The Golden Dress
"The image of Molly in her dazzling golden dress haunts three generations. Ivy, who helps Molly sew the dress from a scrap of fabric; Frank, whose love is forbidden; and Ray, who loses himself in the memories of his mother.
"When Ray disappears on the streets of Paris, his lover Martine embarks upon a search for him that takes them to unexpected places. Thread by thread, the secrets of his family unravel.
"Weaving together the past and present against a backdrop of seascapes, Sydney and Paris, The Golden Dress is a rich novel of love and secrets, memories and stories."
"Marion Halligan's magical work pictures have the serene intensity that is now her hallmark." - Richard Dessaix
When Matine went the handyman came and took away her bed. So there was no longer a double bed, literally a double bed it had been, made of two single ones pushed together and their legs tied. She'd used plastic bags cut open and plaited several times into ropes that had stretched and stretched as she bound them round the bed frames, but held tight. There should be a device, she said. I should invent one. A piece of metal with two right angles, and you could simply fit it over the bed frames and they'd hold fast. Then you could just take them off when you wanted to move the beds, to tidy them, or whatever. Martine was full of neat ingenious ideas like that, but they never got made; she had no idea how to fashion a metal device with two right angles. She sowed her ideas into the air, as if somebody else might catch one drifting past and act upon it. When the handyman came he had to cut through the plaits of plastic bags with scissors; no chance of undoing the stretched and tightened knots. Ooh la la, he muttered in a grumpy voice, and banged the frame against the door jamb as he carried it out. So Ray was back to the narrow lying in a single bed that belonged with his childhood, for ever since he'd been a young man he'd slept in big beds - double or queen or king sized - like a king had spread and sprawled and looped his body, alone or with women. Now Martine was gone he was reduced to a chaste single bed. Lying in it he felt like a pillar. Tumbled and horizontal. He lay on his back and crossed his arms over his chest like a person on a tomb. An effigy. His folded arms brought one of Granma's verses back to him, not easily, but kick-started by the machinery of the rhymes and metre that were still in his head, all these years later. Granma spoke such things not really as a believer but more, he came to think later, as a witch. A white witch of course, reciting spells, not particularly expecting them to ward off harms but at least she'd done her bit. And familiar words were themselves, familiar. Whatever they said.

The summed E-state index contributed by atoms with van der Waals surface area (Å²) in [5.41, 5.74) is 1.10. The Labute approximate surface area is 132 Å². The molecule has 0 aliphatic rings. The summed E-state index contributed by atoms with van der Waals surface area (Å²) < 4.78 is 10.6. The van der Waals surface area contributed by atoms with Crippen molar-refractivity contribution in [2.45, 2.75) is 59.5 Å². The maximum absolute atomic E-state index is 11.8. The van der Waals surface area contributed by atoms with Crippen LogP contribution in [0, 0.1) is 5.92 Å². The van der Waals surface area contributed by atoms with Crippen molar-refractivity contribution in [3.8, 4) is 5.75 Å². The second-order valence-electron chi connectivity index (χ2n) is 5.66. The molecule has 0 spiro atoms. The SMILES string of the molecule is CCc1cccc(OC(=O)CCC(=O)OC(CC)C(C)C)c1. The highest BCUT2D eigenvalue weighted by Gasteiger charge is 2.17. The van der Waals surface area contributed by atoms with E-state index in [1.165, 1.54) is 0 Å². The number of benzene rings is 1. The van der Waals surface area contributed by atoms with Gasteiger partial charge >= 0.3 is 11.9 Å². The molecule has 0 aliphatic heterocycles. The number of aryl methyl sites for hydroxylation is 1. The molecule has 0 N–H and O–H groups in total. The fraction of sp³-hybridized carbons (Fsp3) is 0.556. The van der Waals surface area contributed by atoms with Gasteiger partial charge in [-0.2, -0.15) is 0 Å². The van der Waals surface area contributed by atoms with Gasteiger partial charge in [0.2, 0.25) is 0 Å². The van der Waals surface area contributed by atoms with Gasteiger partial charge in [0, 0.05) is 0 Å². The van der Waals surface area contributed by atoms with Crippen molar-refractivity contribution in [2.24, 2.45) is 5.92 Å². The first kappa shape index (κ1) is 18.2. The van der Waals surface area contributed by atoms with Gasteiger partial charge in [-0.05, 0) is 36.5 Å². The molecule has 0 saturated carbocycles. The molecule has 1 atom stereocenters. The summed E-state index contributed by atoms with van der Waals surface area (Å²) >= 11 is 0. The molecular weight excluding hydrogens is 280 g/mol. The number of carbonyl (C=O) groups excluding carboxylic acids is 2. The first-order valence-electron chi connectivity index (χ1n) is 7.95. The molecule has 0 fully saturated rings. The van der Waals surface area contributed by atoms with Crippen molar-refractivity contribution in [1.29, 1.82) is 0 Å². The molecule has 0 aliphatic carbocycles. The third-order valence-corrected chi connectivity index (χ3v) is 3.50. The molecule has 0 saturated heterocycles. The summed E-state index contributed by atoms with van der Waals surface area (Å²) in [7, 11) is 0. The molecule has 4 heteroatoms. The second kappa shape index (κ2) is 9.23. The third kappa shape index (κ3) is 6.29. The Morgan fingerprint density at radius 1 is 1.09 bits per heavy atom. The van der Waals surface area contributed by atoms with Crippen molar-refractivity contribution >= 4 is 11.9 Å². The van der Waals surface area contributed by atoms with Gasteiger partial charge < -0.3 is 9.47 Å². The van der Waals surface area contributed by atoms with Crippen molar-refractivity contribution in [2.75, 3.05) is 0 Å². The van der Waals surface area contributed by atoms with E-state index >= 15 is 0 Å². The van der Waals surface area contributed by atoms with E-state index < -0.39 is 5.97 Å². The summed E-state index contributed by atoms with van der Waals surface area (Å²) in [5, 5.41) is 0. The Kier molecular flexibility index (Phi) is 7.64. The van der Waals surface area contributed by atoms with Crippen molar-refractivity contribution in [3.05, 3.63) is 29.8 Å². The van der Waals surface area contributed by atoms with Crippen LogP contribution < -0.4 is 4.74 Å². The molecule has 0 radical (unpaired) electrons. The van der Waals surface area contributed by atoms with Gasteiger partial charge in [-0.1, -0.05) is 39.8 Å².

From the Viking paperback edition, 1998.
About the Author:
Marion Halligan was born in Newcastle, New South Wales, and grew up by the sea. She has published four collections of short stories, The Living Hothouse, The Hanged Man in the Garden, The Worry Box and Collected Stories. She is the author of four novels, Self-Possession, Spider Cup, the award- winning Lovers' Knots, and Wishbone. She has also written two nonfiction books, Eat My Words and Cockles of the Heart.
This novel was shortlisted for the Miles Franklin Award in 1999.
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Last modified: April 24, 2002.